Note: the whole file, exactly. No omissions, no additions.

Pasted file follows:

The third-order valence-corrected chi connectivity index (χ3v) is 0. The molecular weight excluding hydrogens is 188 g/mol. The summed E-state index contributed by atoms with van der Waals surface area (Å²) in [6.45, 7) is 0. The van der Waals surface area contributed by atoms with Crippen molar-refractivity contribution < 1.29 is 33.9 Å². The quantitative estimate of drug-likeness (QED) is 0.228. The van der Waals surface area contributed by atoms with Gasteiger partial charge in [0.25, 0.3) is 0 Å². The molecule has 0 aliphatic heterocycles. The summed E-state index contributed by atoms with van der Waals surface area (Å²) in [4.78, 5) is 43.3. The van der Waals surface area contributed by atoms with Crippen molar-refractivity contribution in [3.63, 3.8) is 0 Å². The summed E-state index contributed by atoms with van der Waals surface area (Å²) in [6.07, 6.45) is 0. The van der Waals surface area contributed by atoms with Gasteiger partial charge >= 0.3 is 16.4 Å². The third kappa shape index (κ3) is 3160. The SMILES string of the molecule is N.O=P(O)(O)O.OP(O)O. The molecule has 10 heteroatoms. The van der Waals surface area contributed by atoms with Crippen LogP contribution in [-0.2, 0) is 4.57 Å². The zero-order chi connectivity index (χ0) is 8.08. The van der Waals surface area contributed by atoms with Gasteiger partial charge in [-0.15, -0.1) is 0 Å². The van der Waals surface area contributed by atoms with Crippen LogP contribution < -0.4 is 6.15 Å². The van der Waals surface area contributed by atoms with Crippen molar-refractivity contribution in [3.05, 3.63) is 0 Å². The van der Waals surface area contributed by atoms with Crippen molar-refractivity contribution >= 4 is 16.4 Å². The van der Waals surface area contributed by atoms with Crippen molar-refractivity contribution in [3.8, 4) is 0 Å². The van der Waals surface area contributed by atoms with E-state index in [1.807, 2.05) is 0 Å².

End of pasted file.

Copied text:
The third-order valence-corrected chi connectivity index (χ3v) is 0. The molecular weight excluding hydrogens is 188 g/mol. The summed E-state index contributed by atoms with van der Waals surface area (Å²) in [6.45, 7) is 0. The van der Waals surface area contributed by atoms with Crippen molar-refractivity contribution < 1.29 is 33.9 Å². The quantitative estimate of drug-likeness (QED) is 0.228. The van der Waals surface area contributed by atoms with Gasteiger partial charge in [0.25, 0.3) is 0 Å². The molecule has 0 aliphatic heterocycles. The summed E-state index contributed by atoms with van der Waals surface area (Å²) in [4.78, 5) is 43.3. The van der Waals surface area contributed by atoms with Crippen molar-refractivity contribution in [3.63, 3.8) is 0 Å². The summed E-state index contributed by atoms with van der Waals surface area (Å²) in [6.07, 6.45) is 0. The van der Waals surface area contributed by atoms with Gasteiger partial charge >= 0.3 is 16.4 Å². The third kappa shape index (κ3) is 3160. The SMILES string of the molecule is N.O=P(O)(O)O.OP(O)O. The molecule has 10 heteroatoms. The van der Waals surface area contributed by atoms with Crippen LogP contribution in [-0.2, 0) is 4.57 Å². The zero-order chi connectivity index (χ0) is 8.08. The van der Waals surface area contributed by atoms with Gasteiger partial charge in [-0.15, -0.1) is 0 Å². The van der Waals surface area contributed by atoms with Crippen LogP contribution < -0.4 is 6.15 Å². The van der Waals surface area contributed by atoms with Crippen molar-refractivity contribution in [3.05, 3.63) is 0 Å². The van der Waals surface area contributed by atoms with Crippen molar-refractivity contribution >= 4 is 16.4 Å². The van der Waals surface area contributed by atoms with Crippen molar-refractivity contribution in [3.8, 4) is 0 Å². The van der Waals surface area contributed by atoms with E-state index in [1.807, 2.05) is 0 Å².